Chapleau MW, Sabharwal R. Methods of assessing vagus nerve activity and reflexes. Heart Fail Rev. 2011;16(2):109-127. doi:10.1007/s10741-010-9174-6
Singh N, Moneghetti KJ, Christle JW, Hadley D, Froelicher V, Plews D. Heart rate variability: an old metric with new meaning in the era of using mhealth technologies for health and exercise training guidance. part two: prognosis and training. Arrhythmia & electrophysiology review. 2018 Dec;7(4):247.
Plews DJ, Laursen PB, Stanley J, Kilding AE, Buchheit M. Training adaptation and heart rate variability in elite endurance athletes: opening the door to effective monitoring. Sports medicine. 2013 Sep;43(9):773-81.
Vesterinen V, Nummela A, Heikura I, Laine T, Hynynen E, Botella J, Häkkinen K. Individual endurance training prescription with heart rate variability. Medicine and science in sports and exercise. 2016;48.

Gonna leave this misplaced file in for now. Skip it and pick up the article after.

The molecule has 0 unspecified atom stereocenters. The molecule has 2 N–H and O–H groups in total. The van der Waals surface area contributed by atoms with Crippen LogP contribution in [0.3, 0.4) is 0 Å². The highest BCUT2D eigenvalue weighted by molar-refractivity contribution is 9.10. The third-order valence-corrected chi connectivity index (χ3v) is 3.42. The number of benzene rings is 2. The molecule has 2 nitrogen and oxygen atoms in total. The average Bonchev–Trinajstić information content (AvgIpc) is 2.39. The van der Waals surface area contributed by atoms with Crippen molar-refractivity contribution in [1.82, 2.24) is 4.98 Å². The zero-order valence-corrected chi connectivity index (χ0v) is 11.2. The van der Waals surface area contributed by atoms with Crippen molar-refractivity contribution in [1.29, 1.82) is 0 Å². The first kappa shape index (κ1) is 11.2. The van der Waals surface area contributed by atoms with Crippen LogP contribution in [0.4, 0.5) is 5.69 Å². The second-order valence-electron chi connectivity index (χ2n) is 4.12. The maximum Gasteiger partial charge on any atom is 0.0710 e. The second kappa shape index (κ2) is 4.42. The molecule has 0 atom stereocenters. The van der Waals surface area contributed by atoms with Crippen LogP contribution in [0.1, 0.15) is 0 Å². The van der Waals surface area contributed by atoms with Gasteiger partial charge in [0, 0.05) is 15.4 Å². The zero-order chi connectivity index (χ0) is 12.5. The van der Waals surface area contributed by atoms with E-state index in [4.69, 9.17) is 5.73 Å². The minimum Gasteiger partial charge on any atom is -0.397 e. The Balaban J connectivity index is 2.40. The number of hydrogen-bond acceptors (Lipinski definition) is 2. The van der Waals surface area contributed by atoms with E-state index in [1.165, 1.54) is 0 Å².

Kiviniemi AM, Hautala AJ, Kinnunen H, Nissilä J, Virtanen P, Karjalainen J, Tulppo MP. Daily exercise prescription on the basis of HR variability among men and women. Medicine and science in sports and exercise. 2010 Jul 1;42(7):1355-63.
Kiviniemi AM, Hautala AJ, Kinnunen H, Tulppo MP. Endurance training guided individually by daily heart rate variability measurements. European journal of applied physiology. 2007 Dec;101(6):743-51.
Happy training and racing!
-Ryan Eckert, MS, CSCS